Accessing health care services that support the needs of women with disabilities has been a challenge because health care providers lack the knowledge to address the specific needs and women with mental health conditions are, particularly, more vulnerable due to the lack of understanding leading to various forms of deprivation.

They are often deprived of reproductive health care and at times subjected to forced sterilisation. Some health care facilities are not accessible and in most cases women with disabilities cannot afford health care.

Parenting is a role that most women with disabilities play, although it has been associated with the dilemma of balancing self-care and caring for others. Yet women with disabilities have been resilient and thriving in the face of parental challenges.

Women with disabilities are underrepresented in the work force, the workspace is not accessible and lacks accommodations leading to higher levels of unemployment among women with disabilities.

According to the International Labour Organisation (ILO) men with disabilities are twice likely to be employed compared to women with disabilities.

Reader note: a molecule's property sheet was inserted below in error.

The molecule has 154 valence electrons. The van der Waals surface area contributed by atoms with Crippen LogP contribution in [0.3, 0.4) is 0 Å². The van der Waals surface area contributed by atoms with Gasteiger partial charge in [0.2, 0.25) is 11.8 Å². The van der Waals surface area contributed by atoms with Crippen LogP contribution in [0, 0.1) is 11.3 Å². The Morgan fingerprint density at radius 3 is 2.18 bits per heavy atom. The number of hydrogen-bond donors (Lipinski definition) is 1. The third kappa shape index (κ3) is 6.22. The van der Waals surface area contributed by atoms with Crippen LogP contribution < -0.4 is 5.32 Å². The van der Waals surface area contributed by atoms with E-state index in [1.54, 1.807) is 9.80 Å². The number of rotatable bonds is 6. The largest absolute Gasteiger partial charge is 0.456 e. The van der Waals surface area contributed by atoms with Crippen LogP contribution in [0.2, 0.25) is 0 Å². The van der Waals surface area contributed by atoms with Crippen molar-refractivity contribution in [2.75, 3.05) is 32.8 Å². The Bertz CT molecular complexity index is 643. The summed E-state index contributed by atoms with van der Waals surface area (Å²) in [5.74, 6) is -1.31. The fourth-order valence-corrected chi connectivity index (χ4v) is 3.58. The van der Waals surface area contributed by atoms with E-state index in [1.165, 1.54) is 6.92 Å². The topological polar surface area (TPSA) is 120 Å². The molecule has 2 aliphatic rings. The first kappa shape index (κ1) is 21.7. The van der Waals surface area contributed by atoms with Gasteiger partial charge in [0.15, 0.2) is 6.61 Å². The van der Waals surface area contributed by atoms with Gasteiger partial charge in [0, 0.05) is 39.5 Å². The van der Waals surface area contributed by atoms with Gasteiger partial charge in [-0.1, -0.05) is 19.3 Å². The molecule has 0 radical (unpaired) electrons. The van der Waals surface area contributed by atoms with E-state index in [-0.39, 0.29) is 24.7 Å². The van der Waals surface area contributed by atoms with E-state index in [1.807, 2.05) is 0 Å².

Women with disabilities are at increased risk of experiencing violence and abuse.

They may also encounter challenges in reporting abuse and accessing support services. Support services may not always provide communication that is accessible to the deaf or visually impaired.

In some cases, there may be limited availability of support services to cater for the needs of women with disabilities. Perpetrators take advantage and exploit the power imbalances to disempower women with disabilities.

According to UN Women, the leadership and political participation of women with disabilities is hindered by systemic marginalisation and structural barriers, which has affected their participation in decision-making and political processes.

In addition, they are underrepresented in coordination mechanisms on disability issues.

Traditionally, women with disabilities have been excluded from the mainstream women’s social movement, mainly because some of the spaces and events have not been accessible and there is limited representation of women with disabilities in leadership, overlooking diversity.

In a survey conducted by Unesco, documenting the voice of women and girls with disabilities in Zimbabwe, the same sentiments related to challenges with accessibility, limited employment opportunities, harmful practices, and gender-based violence have been echoed.

Despite the challenges women with disabilities have been resilient as they actively advocate for their rights and inclusion in society.